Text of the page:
NonProjectile Quadradic Examples
Name: Denise H.
Status: student
Age: N/A
Location: N/A
Country: N/A
Date: N/A
Question:
I am looking for some real life applications of solving
quadratic equations by finding square roots. Other than the typical
falling object model.
Replies:
Denise,
There are a variety.
One that comes to mind is gravitational force at planetary and stellar
distances. Newton's force formula at a long distance is an inversesquare
law. If you know the masses of a planet and its moon, as well as the
force between them, you can calculate the distance with inverting a
fraction and then taking the square root: (Force)=G(mass 1)(mass
2)/(distance)^2, where
G=6.67x10^11 J.m^2/kg^2.
A similar problem deals with centripetal force and velocity. For any
object moving along a circular path, the force provided by the outside
world must be just large enough to equal
(Net Force)=(mass)(speed)^2/(path radius). If you know the mass of the
Moon, the radius of its orbit, and the pull the Moon feels from the Earth,
you can use the centripetal force equation to
solve for the speed of the Moon. This same relation applies to a rock on
a string spinning in a circle. Tension in the string is the force.
Another relation with a squared term is almost any circular or square area
problem. A good example is the force exerted on such a surface by a
liquid or gas. The pressure of the fluid multiplied by the area of the
surface is the force exerted on that surface. The pressure of the air is
14.5 pounds per square inch, or 10^5 Newtons per square meter. A circular
surface feels 30 pounds of pressure from the air. What is the radius of
this circle?
Kinetic energy, or energy of motion, is another option. The formula for
kinetic energy is KE=(1/2)(mass)(speed)^2. Any distancesquared,
speedsquared, or 1/(distancesquared) relation will do just fine.
Dr. Ken Mellendorf
Physics Instructor
llinois Central College
There are two questions here: 1. "solving quadratic equations by finding
square roots" and
2. Applications "other than the typical falling object model."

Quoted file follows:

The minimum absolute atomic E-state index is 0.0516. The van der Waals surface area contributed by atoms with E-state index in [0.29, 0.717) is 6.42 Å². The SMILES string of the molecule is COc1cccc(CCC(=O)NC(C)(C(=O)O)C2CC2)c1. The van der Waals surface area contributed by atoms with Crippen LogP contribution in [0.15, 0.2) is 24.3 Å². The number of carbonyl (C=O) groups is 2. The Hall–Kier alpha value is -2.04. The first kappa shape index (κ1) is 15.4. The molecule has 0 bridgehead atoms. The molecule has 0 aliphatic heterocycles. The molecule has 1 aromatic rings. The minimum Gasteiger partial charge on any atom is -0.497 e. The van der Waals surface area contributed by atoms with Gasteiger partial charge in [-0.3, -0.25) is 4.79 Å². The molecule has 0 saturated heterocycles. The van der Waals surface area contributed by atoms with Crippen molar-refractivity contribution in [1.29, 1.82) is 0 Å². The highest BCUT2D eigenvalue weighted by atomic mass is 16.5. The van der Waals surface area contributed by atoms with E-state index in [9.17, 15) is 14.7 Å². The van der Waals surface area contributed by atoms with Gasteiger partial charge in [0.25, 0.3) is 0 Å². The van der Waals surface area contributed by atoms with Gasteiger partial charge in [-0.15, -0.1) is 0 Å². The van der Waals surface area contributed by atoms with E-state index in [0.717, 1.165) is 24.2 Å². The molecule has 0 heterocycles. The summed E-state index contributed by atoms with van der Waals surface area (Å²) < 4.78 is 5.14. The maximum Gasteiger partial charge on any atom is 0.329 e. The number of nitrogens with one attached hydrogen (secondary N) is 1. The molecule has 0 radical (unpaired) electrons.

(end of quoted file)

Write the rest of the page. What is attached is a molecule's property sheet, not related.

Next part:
Regarding 1. There are many ways to solve quadratic equations (equations in
which the highest power of the unknown or unknowns is 2) other than by
directly taking square roots. The familiar "quadratic formula", "completing
the square", so called "Newton's method", graphing, and a variety of
numerical methods. Most quadratic equations are NOT in the form of a
"perfect square" so that taking the square root directly provides the
solution.
Regarding 2. Applications of quadratic equations are so numerous in all of
science and mathematics that it is difficult to know where to start a list.
Any problem involving circles, ellipses, and their 3 dimensional analogs
the sphere and ellipsoid (of which there must be millions) all involve
quadratic equations. The kinetic energy is defined as K.E.= 1/2 m*v^2 where
'v' is the velocity, so any problem involving kinetic energy (of which there
must be billions) involve quadratic equations. Quadratics appear in all
sorts of optical and acoustic phenomena (the parabolic mirror, or parabolic
microphone), the rates of many chemical reactions vary as the square of the
concentration of one or more of the reagents, a Gaussian distribution is of
the form:
~ exp(x^2) which is quadratic, so any application of statistics will
involve quadratic equations in one form or another.
Vince Calder
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Update: June 2012